Why Less Is More and More Is Too Much



Earlier this year I was in the market for a new pair of glasses. I needed frames that were affordable, comfortable and would make me look good (no snickering please).


I visited store after store, checking out dozens of selections at each store, only to return home with nothing. I even took selfies of me wearing various glasses so I could later show my family and get their input. The experience was maddening! I felt like poor Vladimir, the Russian in America shopping for coffee in Moscow on the Hudson (check out the short clip).


I too was paralyzed by the dizzying number of choices, but eventually, fatigue set in and I made my selection.


Did I feel good about my final decision? Yes and no. I am happy with the pair I selected, but I have a nagging feeling that a more perfect pair exists and so I have a bit of FOMO (fear of missing out) because I didn’t try on every pair of frames in the known universe.


More choice = more happiness?

It seems to be a given that more choice means more freedom and therefore is better for the individual. But is that true? The fields of Psychology and Behavioral Economics have some fascinating insight.


Studies on the “Choice Overload Hypothesis” show that once a certain threshold is reached, increasing options can lead to inaction. For example, a study of employer retirement plans found that once a certain threshold of number of choices is offered, adding more options results in fewer employees choosing to participate in any of the plans.


Another study showed that although consumers say they want more choices, such as with flavors of jam or cereal, when given more options to choose from they more frequently end up not making a purchase at all than if there are fewer choices (again, up to a minimum threshold).


Yes, having some options is good and helpful, but when there are too many choices the law of diminishing returns kicks in and begins causing issues for us. This is the Excess Choice Effect (ECE) in action.


This explains why when my friends and I play strategy board games we encounter “analysis paralysis.” The player struggles to decide what move to make next when there are a plethora of options and consequences, and then he often ends up unhappy with his decision. (That’s why you probably don't want to play games with us - games that should take 45 minutes to play can take us over 2 hours!)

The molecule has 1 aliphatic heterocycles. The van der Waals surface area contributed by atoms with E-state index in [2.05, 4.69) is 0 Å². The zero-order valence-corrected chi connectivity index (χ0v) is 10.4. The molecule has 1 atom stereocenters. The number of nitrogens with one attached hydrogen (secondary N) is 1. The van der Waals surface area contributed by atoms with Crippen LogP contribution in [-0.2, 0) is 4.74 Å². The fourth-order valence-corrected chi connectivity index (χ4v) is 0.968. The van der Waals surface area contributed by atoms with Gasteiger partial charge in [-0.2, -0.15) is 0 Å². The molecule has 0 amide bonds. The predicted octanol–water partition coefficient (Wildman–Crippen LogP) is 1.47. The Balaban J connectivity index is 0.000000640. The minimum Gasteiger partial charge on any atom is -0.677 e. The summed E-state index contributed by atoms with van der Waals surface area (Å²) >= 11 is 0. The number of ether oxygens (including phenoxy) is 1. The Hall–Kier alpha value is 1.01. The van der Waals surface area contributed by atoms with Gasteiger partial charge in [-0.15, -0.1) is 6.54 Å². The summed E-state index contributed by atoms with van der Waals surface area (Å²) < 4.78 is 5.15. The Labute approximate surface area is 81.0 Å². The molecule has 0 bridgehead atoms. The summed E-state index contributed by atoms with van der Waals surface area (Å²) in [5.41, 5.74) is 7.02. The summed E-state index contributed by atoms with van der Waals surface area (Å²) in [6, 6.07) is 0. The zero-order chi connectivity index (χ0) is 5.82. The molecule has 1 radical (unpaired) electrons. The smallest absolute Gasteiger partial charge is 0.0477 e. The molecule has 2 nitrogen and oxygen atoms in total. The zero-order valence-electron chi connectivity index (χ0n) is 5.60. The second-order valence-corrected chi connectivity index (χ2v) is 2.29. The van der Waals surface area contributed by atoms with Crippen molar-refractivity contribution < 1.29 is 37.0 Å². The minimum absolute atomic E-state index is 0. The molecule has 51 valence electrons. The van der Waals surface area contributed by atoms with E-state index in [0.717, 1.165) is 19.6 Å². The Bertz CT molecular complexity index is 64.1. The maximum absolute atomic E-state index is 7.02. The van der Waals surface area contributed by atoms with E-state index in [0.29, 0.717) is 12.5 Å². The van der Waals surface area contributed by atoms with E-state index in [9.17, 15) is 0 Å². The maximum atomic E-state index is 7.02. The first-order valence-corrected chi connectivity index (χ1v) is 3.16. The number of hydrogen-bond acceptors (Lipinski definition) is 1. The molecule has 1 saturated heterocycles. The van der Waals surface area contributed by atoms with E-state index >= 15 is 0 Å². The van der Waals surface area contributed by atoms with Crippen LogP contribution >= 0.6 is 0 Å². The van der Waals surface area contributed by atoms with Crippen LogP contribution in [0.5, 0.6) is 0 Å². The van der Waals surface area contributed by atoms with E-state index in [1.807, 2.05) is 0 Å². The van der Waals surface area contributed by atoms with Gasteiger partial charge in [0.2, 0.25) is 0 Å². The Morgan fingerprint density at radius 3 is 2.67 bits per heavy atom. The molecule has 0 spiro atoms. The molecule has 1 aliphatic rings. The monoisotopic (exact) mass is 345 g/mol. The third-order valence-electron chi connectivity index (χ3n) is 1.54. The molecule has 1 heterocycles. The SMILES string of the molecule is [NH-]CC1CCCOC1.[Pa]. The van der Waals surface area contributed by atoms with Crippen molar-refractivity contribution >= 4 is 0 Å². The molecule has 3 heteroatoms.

So besides paralysis, excessive choice can also cause dissatisfaction.


The Guru of choice

Psychologist Barry Schwartz is the author of The Paradox of Choice, in which he examines the effects of increasing choice on our happiness and well-being.


He gives several negative effects and reasons:


- Regret – if our selection is not 100% perfect, we have the feeling that we could have chosen better from among all those options


- Anticipated regret – we decide not to make a choice at all because we want to avoid the regret we will feel if we don’t make the optimal choice


- Missed opportunities – when you can only choose one option, such as with high impact decisions, you know that you have to forego all of the other options, some of which may be very desirable. For example, choosing a career path can be paralyzing because we know we are closing the door on all of the other possibilities (at least for a while).


- Escalation of expectations – more choice creates higher expectations of great results, which lowers overall happiness with our decision.


What can we do?

Schwartz recommends self-limiting the number of options available to us. Try this: on your next large purchase, set a limit (e.g., 2 or 3) on the number of stores you will allow yourself to visit. It may be difficult to resist checking out the other possibilities, but it will save you time and cause you less dissatisfaction with your purchase.


Another method is to have someone else limit your choices. When deciding to paint a room, my wife and I have a process for choosing the color. One of us goes to the store and selects a handful of colors and the other person gets to pick from among those colors. It makes it easier on both of us.


What can your business do?

If your business sells products or services, consider limiting the number of options you offer. Test to find the “sweet spot,” the number of options that produces the highest return. Schwartz cites stores such as Trader Joe’s, Costco and In and Out Burger as great examples of businesses who have found success by limiting the number of options in their offerings.


Remember, a confused buyer is a non-buyer and too many options can lead to confusion.


Think well and be well.


- Steve.

 

Copyright 2020 Steve Haffner    (502) 419-4272

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